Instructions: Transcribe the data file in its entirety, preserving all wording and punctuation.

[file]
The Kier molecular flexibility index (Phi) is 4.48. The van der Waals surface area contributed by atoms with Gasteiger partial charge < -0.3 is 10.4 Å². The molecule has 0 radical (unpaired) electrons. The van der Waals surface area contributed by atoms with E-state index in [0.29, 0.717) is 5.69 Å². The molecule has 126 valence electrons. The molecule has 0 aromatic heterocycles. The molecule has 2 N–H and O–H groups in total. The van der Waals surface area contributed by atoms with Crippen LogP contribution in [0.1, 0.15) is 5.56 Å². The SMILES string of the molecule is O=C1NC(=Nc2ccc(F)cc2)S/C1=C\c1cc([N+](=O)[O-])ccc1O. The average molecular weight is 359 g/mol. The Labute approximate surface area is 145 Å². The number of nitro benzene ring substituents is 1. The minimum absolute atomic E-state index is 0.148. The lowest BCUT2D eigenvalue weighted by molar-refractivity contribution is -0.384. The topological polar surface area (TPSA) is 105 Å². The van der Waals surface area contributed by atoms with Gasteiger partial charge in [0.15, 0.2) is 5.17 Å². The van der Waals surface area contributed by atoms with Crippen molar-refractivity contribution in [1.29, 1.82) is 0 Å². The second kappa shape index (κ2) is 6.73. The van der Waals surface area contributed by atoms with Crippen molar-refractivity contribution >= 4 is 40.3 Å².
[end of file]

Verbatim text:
The Kier molecular flexibility index (Phi) is 4.48. The van der Waals surface area contributed by atoms with Gasteiger partial charge < -0.3 is 10.4 Å². The molecule has 0 radical (unpaired) electrons. The van der Waals surface area contributed by atoms with E-state index in [0.29, 0.717) is 5.69 Å². The molecule has 126 valence electrons. The molecule has 0 aromatic heterocycles. The molecule has 2 N–H and O–H groups in total. The van der Waals surface area contributed by atoms with Crippen LogP contribution in [0.1, 0.15) is 5.56 Å². The SMILES string of the molecule is O=C1NC(=Nc2ccc(F)cc2)S/C1=C\c1cc([N+](=O)[O-])ccc1O. The average molecular weight is 359 g/mol. The Labute approximate surface area is 145 Å². The number of nitro benzene ring substituents is 1. The minimum absolute atomic E-state index is 0.148. The lowest BCUT2D eigenvalue weighted by molar-refractivity contribution is -0.384. The topological polar surface area (TPSA) is 105 Å². The van der Waals surface area contributed by atoms with Gasteiger partial charge in [0.15, 0.2) is 5.17 Å². The van der Waals surface area contributed by atoms with Crippen molar-refractivity contribution in [1.29, 1.82) is 0 Å². The second kappa shape index (κ2) is 6.73. The van der Waals surface area contributed by atoms with Crippen molar-refractivity contribution >= 4 is 40.3 Å².